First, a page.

Kinane's verdict says much about the problem the big owners created for themselves in the late 1980s when signing-on fees went into an inflationary spiral and encouraged the leading riders to expect, if not demand, vast retainers.
Yesterday Kinane cited affection for his Irish homeland as his main reason for turning down the offer. But if he is that reluctant to move to Britain it is impossible to understand why he negotitated for a full week with the Sheikh's advisors and undertook a gruelling journey from Hong Kong, where he is currently riding, to discuss the deal face to face. Money, not Kinane's fear of change, was the insurmountable obstacle.
From the Sheikh's racing operation in Newmarket came this statement: 'Sheikh Mohammed's offer to retain Michael Kinane in 1993 has been declined. Michael Kinane gives his strong ties and roots in his native Ireland and his current successful association with David Oughton (a trainer) in Hong Kong as reasons for not wishing to accept this offer. We wish Michael the very best of luck for the future and hope he will continue to ride for us on occasions.'
Behind the scenes, though, Kinane's decision will have been greeted with incredulity. He has been champion jockey in Ireland many times, but the post of No. 1 to Sheikh Mohammed would have given him a strong chance of deposing Roberts in Britain, and put him in line to accompany the mass of homebred horses now being produced - from the very best bloodlines - by the Sheikh's enormous stud operations in England and Ireland.
Kinane will have calculated that his winter trips to Hong Kong and his association with the Dermot Weld stable on The Curragh already guarantee him a substantial all-year income. He may also have noted that although Sheikh Mohammed produced 185 winners in Britain alone last season, the quality of his team was again far below the expected level, and with all this in mind Kinane probably argued that he required a substantial financial incentive to make the transfer across the Irish Sea.
That was not forthcoming, and the likelihood is that Roberts will be far quicker to see the openings presented by such an appointment. A look yesterday through the Sheikh's broodmare team for 1993 - Indian Skimmer, Oh So Sharp, Diminuendo and Pebbles to name but four - confirmed the impression that with its immense genetic strength the organisation cannot fail to produce a run of champions eventually.
In 1993, for example, up to 19 of the Sheikh's mares will be sent to Sadler's Wells, the undisputed leading stallion in Europe, and as the emphasis changes from the risky practice of buying yearlings at public auctions to breeding them at home from impeccable stock, Cauthen's abdication presents a virtually unmissable opportunity to his successor.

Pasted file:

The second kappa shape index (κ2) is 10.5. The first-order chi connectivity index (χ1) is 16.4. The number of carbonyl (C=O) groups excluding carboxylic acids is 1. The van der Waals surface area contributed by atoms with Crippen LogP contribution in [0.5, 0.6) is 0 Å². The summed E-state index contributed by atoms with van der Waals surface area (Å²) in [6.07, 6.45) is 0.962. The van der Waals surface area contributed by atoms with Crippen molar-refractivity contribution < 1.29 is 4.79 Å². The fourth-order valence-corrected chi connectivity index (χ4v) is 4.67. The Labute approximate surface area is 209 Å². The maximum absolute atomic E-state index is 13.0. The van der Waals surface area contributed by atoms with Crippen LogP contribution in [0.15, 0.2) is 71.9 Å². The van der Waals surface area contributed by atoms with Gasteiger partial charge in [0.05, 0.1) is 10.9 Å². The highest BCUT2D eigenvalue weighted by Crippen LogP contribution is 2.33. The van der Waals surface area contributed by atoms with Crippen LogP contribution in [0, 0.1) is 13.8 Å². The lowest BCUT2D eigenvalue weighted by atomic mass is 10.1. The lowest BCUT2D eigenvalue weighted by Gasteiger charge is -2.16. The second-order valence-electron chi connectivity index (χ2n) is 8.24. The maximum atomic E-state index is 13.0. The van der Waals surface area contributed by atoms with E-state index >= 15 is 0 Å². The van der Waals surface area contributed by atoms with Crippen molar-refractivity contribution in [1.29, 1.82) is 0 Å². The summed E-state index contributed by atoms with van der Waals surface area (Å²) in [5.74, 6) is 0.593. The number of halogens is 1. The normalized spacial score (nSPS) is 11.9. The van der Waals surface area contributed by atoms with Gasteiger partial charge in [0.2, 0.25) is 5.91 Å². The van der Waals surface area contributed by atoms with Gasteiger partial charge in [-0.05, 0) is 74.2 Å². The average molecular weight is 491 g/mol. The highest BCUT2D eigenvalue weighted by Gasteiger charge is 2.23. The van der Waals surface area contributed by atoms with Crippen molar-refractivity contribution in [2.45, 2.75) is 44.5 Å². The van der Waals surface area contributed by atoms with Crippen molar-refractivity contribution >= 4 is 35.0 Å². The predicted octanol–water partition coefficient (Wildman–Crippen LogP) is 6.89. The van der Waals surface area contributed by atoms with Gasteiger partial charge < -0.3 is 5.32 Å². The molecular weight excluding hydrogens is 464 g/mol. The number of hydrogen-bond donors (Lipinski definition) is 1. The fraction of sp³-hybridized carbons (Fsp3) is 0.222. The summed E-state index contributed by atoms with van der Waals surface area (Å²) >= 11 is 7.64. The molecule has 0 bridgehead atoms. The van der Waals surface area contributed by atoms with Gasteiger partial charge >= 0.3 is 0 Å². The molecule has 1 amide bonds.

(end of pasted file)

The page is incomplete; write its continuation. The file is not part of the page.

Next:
After wasting a week in fruitless exchanges, the Sheikh's assistants were last night taking stock of their choices. The only other European-based jockey besides Roberts who might fit the bill is Lanfranco Dettori, but he is regarded as being too young and inexperienced to make an immediate leap from the Luca Cumani stable to Sheikh Mohammed's maroon and white silks.
A third option is to employ a range of jockeys on a freelance basis, but that would run counter to the modern preference for having retained riders and would inconvenience the Sheikh's trainers, who would waste time making bookings and fending off agents.
All of which makes Roberts an odds-on shot. He lives in Newmarket, is an indefatigable traveller, rides at below 8st and compiles an encyclopaedic knowledge of the horses he rides. Cauthen was a good judge of a horse's ability and that skill is shared by Roberts, who takes an academic approach to form, the particular demands of different tracks, and the strengths and weaknesses of individual horses. He also has a good record riding for the Maktoum brothers, having accompanied Sheikh Mohammed's Indian Skimmer and Sheikh Ahmed Al Maktoum's Mtoto to numerous big race victories.
The weariness among the Sheikh's cornermen was evident yesterday in this concluding remark in the Kinane announcement. 'No further press statement will be made until a final decision has been made on jockey plans for 1993,' it read.
Now that Kinane has eliminated himself from the list of candidates, that decision will probably come after a call to Roberts in South Africa, where he spends the winters on his farm.
Having learnt a lesson from the bizarre flirtation between Kinane and racing's most powerful owner, Roberts is unlikely to bother with the brinkmanship.
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